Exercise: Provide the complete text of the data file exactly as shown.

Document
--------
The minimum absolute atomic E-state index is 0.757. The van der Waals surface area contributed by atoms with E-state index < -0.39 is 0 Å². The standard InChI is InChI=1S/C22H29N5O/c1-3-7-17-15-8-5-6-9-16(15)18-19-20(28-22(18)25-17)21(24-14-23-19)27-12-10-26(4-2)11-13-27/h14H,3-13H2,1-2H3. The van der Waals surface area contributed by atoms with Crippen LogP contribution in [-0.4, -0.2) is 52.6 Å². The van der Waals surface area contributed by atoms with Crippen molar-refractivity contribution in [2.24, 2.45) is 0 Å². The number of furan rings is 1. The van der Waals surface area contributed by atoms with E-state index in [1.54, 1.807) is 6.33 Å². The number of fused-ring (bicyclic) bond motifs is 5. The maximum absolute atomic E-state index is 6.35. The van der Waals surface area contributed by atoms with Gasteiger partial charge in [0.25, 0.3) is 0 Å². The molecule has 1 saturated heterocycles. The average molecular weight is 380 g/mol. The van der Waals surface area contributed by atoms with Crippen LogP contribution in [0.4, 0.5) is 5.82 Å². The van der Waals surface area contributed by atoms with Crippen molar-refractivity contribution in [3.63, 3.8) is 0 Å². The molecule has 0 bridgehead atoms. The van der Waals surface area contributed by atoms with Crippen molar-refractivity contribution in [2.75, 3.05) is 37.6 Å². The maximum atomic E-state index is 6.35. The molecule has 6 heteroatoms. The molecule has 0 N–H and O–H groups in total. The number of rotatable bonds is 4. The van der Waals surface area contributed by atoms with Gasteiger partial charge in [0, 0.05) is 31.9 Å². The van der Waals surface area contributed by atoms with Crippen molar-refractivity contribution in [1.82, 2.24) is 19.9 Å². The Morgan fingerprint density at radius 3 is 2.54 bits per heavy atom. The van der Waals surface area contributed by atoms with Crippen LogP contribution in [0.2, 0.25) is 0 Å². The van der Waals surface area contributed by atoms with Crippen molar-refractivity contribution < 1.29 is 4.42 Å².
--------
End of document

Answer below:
The minimum absolute atomic E-state index is 0.757. The van der Waals surface area contributed by atoms with E-state index < -0.39 is 0 Å². The standard InChI is InChI=1S/C22H29N5O/c1-3-7-17-15-8-5-6-9-16(15)18-19-20(28-22(18)25-17)21(24-14-23-19)27-12-10-26(4-2)11-13-27/h14H,3-13H2,1-2H3. The van der Waals surface area contributed by atoms with Crippen LogP contribution in [-0.4, -0.2) is 52.6 Å². The van der Waals surface area contributed by atoms with Crippen molar-refractivity contribution in [2.24, 2.45) is 0 Å². The number of furan rings is 1. The van der Waals surface area contributed by atoms with E-state index in [1.54, 1.807) is 6.33 Å². The number of fused-ring (bicyclic) bond motifs is 5. The maximum absolute atomic E-state index is 6.35. The van der Waals surface area contributed by atoms with Gasteiger partial charge in [0.25, 0.3) is 0 Å². The molecule has 1 saturated heterocycles. The average molecular weight is 380 g/mol. The van der Waals surface area contributed by atoms with Crippen LogP contribution in [0.4, 0.5) is 5.82 Å². The van der Waals surface area contributed by atoms with Crippen molar-refractivity contribution in [3.63, 3.8) is 0 Å². The molecule has 0 bridgehead atoms. The van der Waals surface area contributed by atoms with Crippen molar-refractivity contribution in [2.75, 3.05) is 37.6 Å². The maximum atomic E-state index is 6.35. The molecule has 6 heteroatoms. The molecule has 0 N–H and O–H groups in total. The number of rotatable bonds is 4. The van der Waals surface area contributed by atoms with Gasteiger partial charge in [0, 0.05) is 31.9 Å². The van der Waals surface area contributed by atoms with Crippen molar-refractivity contribution in [1.82, 2.24) is 19.9 Å². The Morgan fingerprint density at radius 3 is 2.54 bits per heavy atom. The van der Waals surface area contributed by atoms with Crippen LogP contribution in [0.2, 0.25) is 0 Å². The van der Waals surface area contributed by atoms with Crippen molar-refractivity contribution < 1.29 is 4.42 Å².